Fighting Mental Health Stigma Is A Lifelong Battle
David Gonzalez’s studio apartment in downtown L.A. is filled with what he calls “artifacts” – movie posters and memorabilia of old films, pop culture and news illustrating the stigma attached to mental illness. There’s a doll of Michael Myers, the “escaped lunatic” from the Halloween movies, and a copy of a 1999 front page New York
He shows off a poster from the 1976 horror movie “Schizo.” The tagline: “Schizophrenia... When the left hand doesn't know who the right hand is killing!”
Ideally his studio time capsule would show a long-gone era of the public’s view of mental illness, when people assumed that mental health clients were inherently dangerous. Yet the underlying attitude persists today, Gonzalez argues. “We’re supposed to be in this era of transformation where people supposedly don’t believe in these antiquated stereotypes, but they still do to some extent.”
The 53-year-old Gonzalez was diagnosed with bipolar disorder and severe depression more than two decades ago. Due in large part to a drug and alcohol problem combined with his illness, he spent 12 years in and out of hospitals in New York. At one point, after a suicide attempt, he was put in five-point restraints. He witnessed the results of some of the stigma that existed even within the mental health services profession at the time.
He became frustrated that he was not allowed a voice in his treatment. He wanted to set goals for himself. He most wanted to wean himself off medications, minimize his reliance on treatment and even go back to work. “They almost teach you to be dependent on them, to be dependent on the system,” he said. “A lot of providers don’t think recovery is possible.”
Gonzalez, along with a network of similarly driven people in Los Angeles, is now part of movement of mental health clients who push for more recognition of the client’s perspective in mental health services. He was a social worker and activist in New York for many years before he came to L.A. and met people like Ron Schraiber, who has been deeply ingrained in the network of mental health clients since the 1970s. Gonzalez currently writes about these issues on his website.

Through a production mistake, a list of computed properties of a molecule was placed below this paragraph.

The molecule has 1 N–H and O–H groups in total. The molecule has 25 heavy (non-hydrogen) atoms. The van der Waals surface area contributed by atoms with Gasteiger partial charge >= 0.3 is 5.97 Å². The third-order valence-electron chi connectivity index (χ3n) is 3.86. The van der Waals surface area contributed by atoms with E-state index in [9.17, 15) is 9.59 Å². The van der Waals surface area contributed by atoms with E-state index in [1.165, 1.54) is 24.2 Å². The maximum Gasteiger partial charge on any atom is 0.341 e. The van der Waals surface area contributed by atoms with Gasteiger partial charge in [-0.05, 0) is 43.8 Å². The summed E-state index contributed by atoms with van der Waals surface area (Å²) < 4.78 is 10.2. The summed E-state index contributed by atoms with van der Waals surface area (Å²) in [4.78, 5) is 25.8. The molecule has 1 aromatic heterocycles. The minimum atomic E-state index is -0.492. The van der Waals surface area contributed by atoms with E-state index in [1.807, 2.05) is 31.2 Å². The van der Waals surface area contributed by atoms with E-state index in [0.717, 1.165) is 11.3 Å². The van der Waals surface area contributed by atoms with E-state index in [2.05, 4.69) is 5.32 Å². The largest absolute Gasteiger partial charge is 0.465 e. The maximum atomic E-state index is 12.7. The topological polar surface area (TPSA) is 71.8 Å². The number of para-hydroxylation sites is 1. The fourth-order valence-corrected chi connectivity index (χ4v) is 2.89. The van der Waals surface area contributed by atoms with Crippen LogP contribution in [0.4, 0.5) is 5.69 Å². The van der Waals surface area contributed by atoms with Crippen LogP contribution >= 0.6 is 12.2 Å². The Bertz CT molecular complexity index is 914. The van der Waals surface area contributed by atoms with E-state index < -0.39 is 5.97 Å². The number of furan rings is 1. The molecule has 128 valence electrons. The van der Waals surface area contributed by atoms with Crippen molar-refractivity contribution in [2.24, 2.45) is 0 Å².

The movement encourages clients to participate in their own recovery by helping them set their own goals, rather than doctors dictating a program for them. It also pushes for more people with “lived experience” with mental illness to go into the system of providers. They call it the “client movement.”
These issues have been acknowledged by departments of mental health across the country. According to a 1999 U.S. Surgeon General report, “Stigma is the most formidable obstacle to progress in the arena of mental illness and health.”
A 2009 training document for the Los Angeles County Department of Mental Health acknowledged that providers need to continue to change the culture of mental health services.
“There was a shared frustration that ‘the stigma of mental health illness permeates all provider/consumer interactions,’” the document reads. “Consumers described providers as patronizing, having low expectations of consumers’ abilities, exerting minimal effort, and reinforcing learned helplessness and dependency within an unresponsive uncaring system.”
Schraiber, now the manager of client-peer relations at the L.A. County Department of Mental Health and a prominent activist for clients, notes that much has changed over the last two decades and that more people have embraced a model of care that emphasizes holistic recovery. But the work is not nearly done.
There are many compassionate, skillful and helpful providers, he said in an email. “But the prejudice and discrimination found in the general public, including so often in the media, is also reflective and manifested in the mental health field.”
Schraiber cites holistic mental health agencies such as Lamp Community in Skid Row and Mental Health America Los Angeles's Village facility as examples of positive care that adopt the movement’s ideas about self-determination. However, he says, such agencies are a small minority.
When the client movement began about three decades ago, it saw the deinstitutionalization of the mental health system as a civil rights issue. The most extreme of its ideological wings called for the abolishment of mental health departments altogether. Now departments are offering jobs to people like Schraiber.
Delphine Brody of the California Network of Mental Health Clients has witnessed what she calls the slow, frustrating transformation of the system. She calls “mental health institutions” an oxymoron. “No one gets better in there,” she says. Despite years of organizing and talking with legislators, she says, the movement has had a “marginal impact in a handful of places.”
“On the plus side, we have a voice on the inside,” she says. “But to what extent is a big question.” Many mental health clients work not only for government departments but also for national organizations such as Mental Health America and National Alliance on Mental Illness.